The proposed legislation also outlines regulations around so-called general purpose AI, which are AI systems that can be used for different purposes with varying degrees of risk. Such technologies include, for example, large language model generative AI systems like ChatGPT.
Safely harnessing AI's full potential
“With this Act, the EU is taking the lead in attempting to make AI systems fit for the future we as human want,” said Kay Firth-Butterfield, Executive Director of the Centre for Trustworthy Technology, part of the World Economic Forum's Fourth Industrial Revolution Network.
The Forum launched its AI Governance Alliance in June, which aims to unite industry leaders, governments, academic institutions, and civil society organizations to champion responsible global design and release of transparent and inclusive AI systems.
At the Forum's Annual Meeting of the New Champions, in Tianjin, China, the Alliance facilitated the session Generative AI: Friend or Foe?, moderated by Cathy Li, the Forum's Head of AI, Data and Metaverse and Member of the Executive Committee.
She said: “It’s crucial for everybody to understand the enormous potential that we see with this novel technology but also the challenges and responsibilities that come with it.”
The session followed a Forum summit on responsible AI leadership, which convened thought leaders and practitioners and produced the Presidio Recommendations on Responsible Generative AI.
What next for the AI Act?
The Artificial Intelligence Act proposes steep non-compliance penalties. For companies, fines can reach up to €30 million or 6% of global income. Submitting false or misleading documentation to regulators can result in fines, too.
“With these landmark rules, the EU is spearheading the development of new global norms to make sure AI can be trusted,” Margrethe Vestager, the Executive Vice-President for a Europe Fit for the Digital Age and Competition, added in a statement. “Future-proof and innovation-friendly, our rules will intervene where strictly needed: when the safety and fundamental rights of EU citizens are at stake.”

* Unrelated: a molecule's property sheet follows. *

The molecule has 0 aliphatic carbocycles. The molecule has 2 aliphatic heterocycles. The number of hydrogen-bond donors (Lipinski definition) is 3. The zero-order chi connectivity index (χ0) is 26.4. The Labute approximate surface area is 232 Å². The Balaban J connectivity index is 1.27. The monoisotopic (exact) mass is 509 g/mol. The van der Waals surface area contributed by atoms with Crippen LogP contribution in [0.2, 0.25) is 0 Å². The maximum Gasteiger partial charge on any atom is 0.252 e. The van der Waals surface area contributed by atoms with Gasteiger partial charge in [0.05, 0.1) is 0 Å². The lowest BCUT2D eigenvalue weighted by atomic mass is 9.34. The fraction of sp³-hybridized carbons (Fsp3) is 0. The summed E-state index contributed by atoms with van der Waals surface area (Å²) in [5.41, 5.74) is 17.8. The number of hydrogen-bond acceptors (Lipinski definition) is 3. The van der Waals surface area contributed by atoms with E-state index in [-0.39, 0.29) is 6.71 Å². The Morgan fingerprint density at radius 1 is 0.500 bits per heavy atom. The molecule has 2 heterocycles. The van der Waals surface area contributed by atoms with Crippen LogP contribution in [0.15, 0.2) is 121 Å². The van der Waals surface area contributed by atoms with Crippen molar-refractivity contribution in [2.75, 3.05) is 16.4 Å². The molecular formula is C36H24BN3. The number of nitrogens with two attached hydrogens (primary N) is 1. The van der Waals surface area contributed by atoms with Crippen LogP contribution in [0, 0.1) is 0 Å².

The proposed law also aims to establish a European Artificial Intelligence Board, which would oversee the implementation of the regulation and ensure uniform application across the EU. The body would be tasked with releasing opinions and recommendations on issues that arise as well as providing guidance to national authorities.
“The board should reflect the various interests of the AI eco-system and be composed of representatives of the member states,” the proposed legislation reads.
The Artificial Intelligence Act was originally proposed by the European Commission in April 2021. A so-called general approach position on the legislation was adopted by the European Council in late 2022.
Amendments were adopted on 14 June and now the draft text of the legislation serves as the negotiating position between member states and the European Commission, which can be a lengthy process.
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The views expressed in this article are those of the author alone and not the World Economic Forum.